J19.4A
(Formerly Poster 237.) Use of ensemble WRF meteorological fields in July 2005 CMAQ simulations over the eastern U.S

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Wednesday, 26 January 2011: 2:15 PM
(Formerly Poster 237.) Use of ensemble WRF meteorological fields in July 2005 CMAQ simulations over the eastern U.S
3A (Washington State Convention Center)
Brian J. Etherton, University of North Carolina, Chapel Hill, NC; and P. D. Dolwick, S. Arunachalam, and K. Baker

Accurate prediction of past air quality concentrations within a chemical-transport model requires an accurate characterization of the meteorological conditions that occurred during the evaluation base case. Numerical weather prediction models, such as the Weather Research and Forecasting (WRF) model, are typically used to develop the requisite gridded meteorological data that are input to the air quality model. Due to the complexity of the atmosphere, meteorological models like WRF often parameterize key atmospheric processes that occur at scales smaller than the model grid resolution. The purpose of this analysis was to model an ensemble of potential WRF configurations looking at the impacts of the differing planetary boundary layer (PBL) parameterizations and differing land surface models.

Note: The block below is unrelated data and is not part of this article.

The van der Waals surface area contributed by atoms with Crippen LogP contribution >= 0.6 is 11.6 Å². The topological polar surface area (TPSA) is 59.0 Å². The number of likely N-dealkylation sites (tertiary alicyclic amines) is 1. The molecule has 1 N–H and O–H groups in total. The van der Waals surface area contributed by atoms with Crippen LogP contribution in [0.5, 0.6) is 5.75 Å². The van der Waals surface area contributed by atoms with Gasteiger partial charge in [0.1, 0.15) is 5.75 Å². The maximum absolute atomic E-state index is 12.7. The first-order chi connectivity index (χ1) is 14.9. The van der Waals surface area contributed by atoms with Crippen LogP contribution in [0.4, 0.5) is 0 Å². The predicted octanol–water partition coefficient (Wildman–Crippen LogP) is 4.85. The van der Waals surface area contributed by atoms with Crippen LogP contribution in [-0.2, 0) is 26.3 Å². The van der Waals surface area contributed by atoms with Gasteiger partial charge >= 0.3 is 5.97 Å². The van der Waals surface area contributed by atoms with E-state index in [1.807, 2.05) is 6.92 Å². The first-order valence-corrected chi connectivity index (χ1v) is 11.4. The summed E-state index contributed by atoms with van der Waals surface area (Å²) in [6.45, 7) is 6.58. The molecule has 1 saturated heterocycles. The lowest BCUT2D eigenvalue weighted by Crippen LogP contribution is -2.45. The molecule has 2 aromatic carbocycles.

A set of 16 WRF simulations was completed over an eastern U.S. domain for the month of July 2005, a period in which air quality was relatively poor. Each of the WRF ensemble members were evaluated against existing ambient meteorological data to assess which configurations best matched the historical meteorological conditions. Additionally, each of the meteorological simulations were input into the Community Multiscale Air Quality (CMAQ) model to assess how differing meteorological model performance affected the accuracy of the air quality model, specifically on predictions of O3 and PM2.5. The three specific goals of this analysis were: 1) to better understand how meteorological model performance affects downstream air quality model performance (i.e., how correlated are WRF bias/errors with eventual CMAQ bias/errors), 2) to better understand which meteorological parameters are most important to replicate in order to maximize AQ model performance, and 3) to better understand the potential variability in meteorological model parameterizations that can affect the resultant met inputs and AQ model outputs.

Supplementary URL: www.sensordatabus.org/wrf